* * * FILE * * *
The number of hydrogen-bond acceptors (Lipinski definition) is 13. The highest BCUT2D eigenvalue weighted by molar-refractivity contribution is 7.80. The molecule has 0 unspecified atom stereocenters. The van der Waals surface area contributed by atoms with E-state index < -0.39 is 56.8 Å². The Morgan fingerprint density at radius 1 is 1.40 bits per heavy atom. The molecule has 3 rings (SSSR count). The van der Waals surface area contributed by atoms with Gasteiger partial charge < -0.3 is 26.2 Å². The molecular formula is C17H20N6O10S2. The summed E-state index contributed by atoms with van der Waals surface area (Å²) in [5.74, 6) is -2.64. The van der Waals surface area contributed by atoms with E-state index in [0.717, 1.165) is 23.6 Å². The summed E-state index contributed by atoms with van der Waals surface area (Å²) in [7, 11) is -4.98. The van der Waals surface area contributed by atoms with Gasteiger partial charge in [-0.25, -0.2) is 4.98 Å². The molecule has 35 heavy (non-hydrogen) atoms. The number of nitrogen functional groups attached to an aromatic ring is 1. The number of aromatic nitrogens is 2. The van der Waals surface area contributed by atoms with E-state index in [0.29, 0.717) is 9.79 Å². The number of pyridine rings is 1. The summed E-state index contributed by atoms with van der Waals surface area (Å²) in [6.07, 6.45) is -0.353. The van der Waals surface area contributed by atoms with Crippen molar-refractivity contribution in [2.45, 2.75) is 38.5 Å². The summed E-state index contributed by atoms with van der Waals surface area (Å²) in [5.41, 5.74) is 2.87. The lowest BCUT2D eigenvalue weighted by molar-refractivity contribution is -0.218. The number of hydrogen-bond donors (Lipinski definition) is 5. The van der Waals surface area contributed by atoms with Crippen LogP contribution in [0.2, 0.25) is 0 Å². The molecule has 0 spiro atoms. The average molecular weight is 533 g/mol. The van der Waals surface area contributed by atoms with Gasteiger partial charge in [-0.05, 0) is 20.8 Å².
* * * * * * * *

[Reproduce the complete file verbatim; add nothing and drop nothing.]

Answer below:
The number of hydrogen-bond acceptors (Lipinski definition) is 13. The highest BCUT2D eigenvalue weighted by molar-refractivity contribution is 7.80. The molecule has 0 unspecified atom stereocenters. The van der Waals surface area contributed by atoms with E-state index < -0.39 is 56.8 Å². The Morgan fingerprint density at radius 1 is 1.40 bits per heavy atom. The molecule has 3 rings (SSSR count). The van der Waals surface area contributed by atoms with Gasteiger partial charge < -0.3 is 26.2 Å². The molecular formula is C17H20N6O10S2. The summed E-state index contributed by atoms with van der Waals surface area (Å²) in [5.74, 6) is -2.64. The van der Waals surface area contributed by atoms with E-state index in [0.717, 1.165) is 23.6 Å². The summed E-state index contributed by atoms with van der Waals surface area (Å²) in [7, 11) is -4.98. The van der Waals surface area contributed by atoms with Gasteiger partial charge in [-0.25, -0.2) is 4.98 Å². The molecule has 35 heavy (non-hydrogen) atoms. The number of nitrogen functional groups attached to an aromatic ring is 1. The number of aromatic nitrogens is 2. The van der Waals surface area contributed by atoms with E-state index in [0.29, 0.717) is 9.79 Å². The number of pyridine rings is 1. The summed E-state index contributed by atoms with van der Waals surface area (Å²) in [6.07, 6.45) is -0.353. The van der Waals surface area contributed by atoms with Crippen molar-refractivity contribution in [2.45, 2.75) is 38.5 Å². The summed E-state index contributed by atoms with van der Waals surface area (Å²) in [5.41, 5.74) is 2.87. The lowest BCUT2D eigenvalue weighted by molar-refractivity contribution is -0.218. The number of hydrogen-bond donors (Lipinski definition) is 5. The van der Waals surface area contributed by atoms with Crippen LogP contribution in [0.2, 0.25) is 0 Å². The molecule has 0 spiro atoms. The average molecular weight is 533 g/mol. The van der Waals surface area contributed by atoms with Gasteiger partial charge in [-0.05, 0) is 20.8 Å².